It is sad when the trustees of that charity let their fundraisers and donors down by not fulfilling their legal and moral responsibilities.


The Commission in the report recognised the progress made during the Inquiry by the current Human Appeal trustees and as a result the charity is in a stronger position going forward.


However, the Commission also recognised remaining areas where significant improvements are still required. Reading through the report, the state of finances maybe one of them.


Author: Nasir Rafiq is the founder and director of Dua Governance Chartered Accountants and Business Advisors –


He is a widely experienced Fellow Chartered Accountant and a charity financial governance specialist.


End –

Stress testing of the 20 large Muslim charities in UK

Ramadan this year will be like no other Ramadan before it. The virus lockdown will mean that there will be no prayers in the Mosques or community iftars (opening of the fast). Ramadan will be at home with family.

Ramadan is also a month when Muslims give their Zakat and increase their Sadaqa donations. Ramadan becomes a peak and most busy period for Muslim charities to raise funds, especially those charities that have international relief operations. They raise funds in UK to deliver projects abroad.

The fundraising planning for Ramadan starts three months in advance and the full year’s income’ depends on the funds raised during Ramadan. The lockdown this year during Ramadan will deprive the Muslim charities from carrying out many of their planned activities.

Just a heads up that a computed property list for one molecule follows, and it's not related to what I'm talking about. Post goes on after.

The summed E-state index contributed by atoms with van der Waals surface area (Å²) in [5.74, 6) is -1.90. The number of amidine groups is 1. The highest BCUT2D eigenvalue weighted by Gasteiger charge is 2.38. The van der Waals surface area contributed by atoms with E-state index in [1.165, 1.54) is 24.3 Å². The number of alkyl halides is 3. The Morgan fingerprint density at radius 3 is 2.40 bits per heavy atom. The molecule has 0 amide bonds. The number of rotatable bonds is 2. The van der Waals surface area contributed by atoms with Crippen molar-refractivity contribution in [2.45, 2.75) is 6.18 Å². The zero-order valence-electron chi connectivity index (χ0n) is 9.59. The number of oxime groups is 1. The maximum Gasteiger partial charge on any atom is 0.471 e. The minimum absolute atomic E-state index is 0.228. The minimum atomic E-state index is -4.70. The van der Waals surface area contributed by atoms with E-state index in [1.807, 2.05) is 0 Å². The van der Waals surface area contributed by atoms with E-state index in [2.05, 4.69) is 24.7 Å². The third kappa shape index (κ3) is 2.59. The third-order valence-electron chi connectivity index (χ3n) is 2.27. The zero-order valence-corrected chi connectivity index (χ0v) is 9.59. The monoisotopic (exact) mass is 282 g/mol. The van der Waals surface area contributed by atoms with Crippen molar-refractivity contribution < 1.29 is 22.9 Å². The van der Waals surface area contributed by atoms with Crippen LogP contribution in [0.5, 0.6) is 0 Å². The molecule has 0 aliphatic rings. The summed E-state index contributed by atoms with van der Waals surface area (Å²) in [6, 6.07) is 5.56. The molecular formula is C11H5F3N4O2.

The story of 20 Muslim charities


Each year these charities collectively raise Zakat and Sadaqa monies for emergencies. This aid saves lives by providing shelter and food when local governments often fail to do so. They provide regular support to more than 100,000 orphans living in poverty. These orphans rely on this support for a better and secure future.

Each Ramadan millions of food packs are distributed worldwide and to coincide with the Hajj ritual hundreds of thousands of Qurbani sacrifices are carried out and the resulting meat is distributed to the most in need and often in the the most remote and hard to reach places.

In order to assess the impact of the lockdown on Muslim charities working in the international relief sector, I reviewed the latest submitted audited annual accounts of 20 mainstream Muslim charities. My objectives were to assess the following: